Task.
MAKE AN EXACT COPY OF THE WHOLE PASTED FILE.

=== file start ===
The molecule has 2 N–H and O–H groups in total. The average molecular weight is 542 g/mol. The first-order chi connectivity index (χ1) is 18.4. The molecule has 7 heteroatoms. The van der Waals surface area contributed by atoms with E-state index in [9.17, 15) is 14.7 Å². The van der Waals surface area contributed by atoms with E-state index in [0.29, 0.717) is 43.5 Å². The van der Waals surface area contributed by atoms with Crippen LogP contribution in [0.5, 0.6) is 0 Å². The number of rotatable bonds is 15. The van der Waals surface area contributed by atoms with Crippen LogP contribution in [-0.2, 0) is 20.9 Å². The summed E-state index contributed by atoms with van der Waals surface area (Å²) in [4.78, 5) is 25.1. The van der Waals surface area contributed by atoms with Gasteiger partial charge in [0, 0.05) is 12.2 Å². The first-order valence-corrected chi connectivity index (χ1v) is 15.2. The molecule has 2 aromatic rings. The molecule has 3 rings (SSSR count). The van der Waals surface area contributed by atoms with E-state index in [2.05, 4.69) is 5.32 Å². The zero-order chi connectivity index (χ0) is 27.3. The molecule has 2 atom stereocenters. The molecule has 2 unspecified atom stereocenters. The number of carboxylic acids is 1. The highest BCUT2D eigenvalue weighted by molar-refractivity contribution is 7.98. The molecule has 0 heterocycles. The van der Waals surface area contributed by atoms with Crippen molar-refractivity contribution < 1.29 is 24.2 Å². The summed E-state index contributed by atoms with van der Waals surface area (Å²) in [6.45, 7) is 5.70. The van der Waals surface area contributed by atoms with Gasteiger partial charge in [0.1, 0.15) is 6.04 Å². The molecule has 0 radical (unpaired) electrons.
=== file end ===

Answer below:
The molecule has 2 N–H and O–H groups in total. The average molecular weight is 542 g/mol. The first-order chi connectivity index (χ1) is 18.4. The molecule has 7 heteroatoms. The van der Waals surface area contributed by atoms with E-state index in [9.17, 15) is 14.7 Å². The van der Waals surface area contributed by atoms with E-state index in [0.29, 0.717) is 43.5 Å². The van der Waals surface area contributed by atoms with Crippen LogP contribution in [0.5, 0.6) is 0 Å². The number of rotatable bonds is 15. The van der Waals surface area contributed by atoms with Crippen LogP contribution in [-0.2, 0) is 20.9 Å². The summed E-state index contributed by atoms with van der Waals surface area (Å²) in [4.78, 5) is 25.1. The van der Waals surface area contributed by atoms with Gasteiger partial charge in [0, 0.05) is 12.2 Å². The first-order valence-corrected chi connectivity index (χ1v) is 15.2. The molecule has 2 aromatic rings. The molecule has 3 rings (SSSR count). The van der Waals surface area contributed by atoms with E-state index in [2.05, 4.69) is 5.32 Å². The zero-order chi connectivity index (χ0) is 27.3. The molecule has 2 atom stereocenters. The molecule has 2 unspecified atom stereocenters. The number of carboxylic acids is 1. The highest BCUT2D eigenvalue weighted by molar-refractivity contribution is 7.98. The molecule has 0 heterocycles. The van der Waals surface area contributed by atoms with Crippen molar-refractivity contribution < 1.29 is 24.2 Å². The summed E-state index contributed by atoms with van der Waals surface area (Å²) in [6.45, 7) is 5.70. The van der Waals surface area contributed by atoms with Gasteiger partial charge in [0.1, 0.15) is 6.04 Å². The molecule has 0 radical (unpaired) electrons.